Epstein-Barr virus (EBV) is a ubiquitous human gamma-herpesvirus that establishes life-long latency in B- lymphocytes. EBV is also a causative agent of diverse lymphoid and epithelial malignancies. The variety of EBV tumor types can be partly attributed to a plasticity of viral gene expression and DNA replication programs. These different gene expression programs allow the virus to adapt to a wide range of host cell types and differentiation states, to survive environmental stress conditions and evade host innate and adaptive antiviral immunity. How EBV genomes establish stable latent infections capable of adapting to various host environments, and how this promotes cancer cell evolution remains an important, unanswered question. In this proposal, we will test the hypothesis that EBV gene expression and replication programs are coordinately regulated with host cell information through complex epigenetic mechanisms. The assembly of chromatin and the patterning of histone post-translational modifications is an early event in the establishment of latent infection and determining the transcriptional competence of the viral genome. We will continue ongoing investigations into the mechanism of viral chromatin assembly during primary infection.
Aim 1 will focus on the interaction of the viral tegument protein BNRF1 with cellular histone chaperone and intrinsic anti-viral factors Daxx-ATRX to generate latent episomes competent for transcription.
Aim 2 will investigate how the viral chromatin is organized by architectural factors CTCF and cohesins, that facilitate functional interactions between promoters and enhancers to regulate viral gene expression. We will also determine how CTCF prevents epigenetic drift between chromosome domains. Finally, Aim 3 will determine how viral and host master-regulatory transcription factors function cooperatively with chromatin organizing factors and epigenetic modifiers to establish dynamic gene expression programs that are responsive to changes in host cell conditions, including those associated with carcinogenesis. We will use next-generation genomic methods to investigate how the viral epigenome is configured in different latency types. We will use high-resolution chromosome conformation methods to investigate DNA regulatory interactions that may determine viral gene expression programs. We will also use biochemical and viral genetic methods to experimentally validate and test the mechanistic basis for epigenetic control. The studies will provide important new information on how EBV gene expression programs are coordinated with host-cell biology, and also provide new insights into the epigenetic control of viral genes associated with EBV carcinogenesis.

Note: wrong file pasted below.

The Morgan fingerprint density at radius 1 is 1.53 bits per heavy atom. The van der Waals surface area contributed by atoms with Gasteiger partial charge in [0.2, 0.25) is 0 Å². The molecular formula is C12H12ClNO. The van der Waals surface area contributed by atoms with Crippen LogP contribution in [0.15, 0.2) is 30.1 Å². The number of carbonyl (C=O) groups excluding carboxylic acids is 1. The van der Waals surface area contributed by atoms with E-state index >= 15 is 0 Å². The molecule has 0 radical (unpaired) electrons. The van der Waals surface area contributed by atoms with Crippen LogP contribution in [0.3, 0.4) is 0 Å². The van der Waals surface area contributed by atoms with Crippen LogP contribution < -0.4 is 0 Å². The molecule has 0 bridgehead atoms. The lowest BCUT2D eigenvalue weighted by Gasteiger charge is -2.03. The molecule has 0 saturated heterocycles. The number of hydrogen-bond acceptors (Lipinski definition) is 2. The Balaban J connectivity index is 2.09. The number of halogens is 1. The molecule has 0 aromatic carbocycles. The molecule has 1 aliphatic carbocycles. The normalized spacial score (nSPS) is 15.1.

Epstein-Barr virus (EBV) is an orally transmitted human gamma-herpesvirus and the causative agent of several lymphoid and epithelial cell malignancies that occur with high rates in HIV-AIDS patients. Existing anti- viral treatments have limited efficacy on EBV latent infection or viral-associated tumors. Elucidating the molecular mechanisms controlling EBV oncogene expression in different cell types will provide information necessary for development of new therapies to prevent latent infection and EBV-associated pathogenesis.
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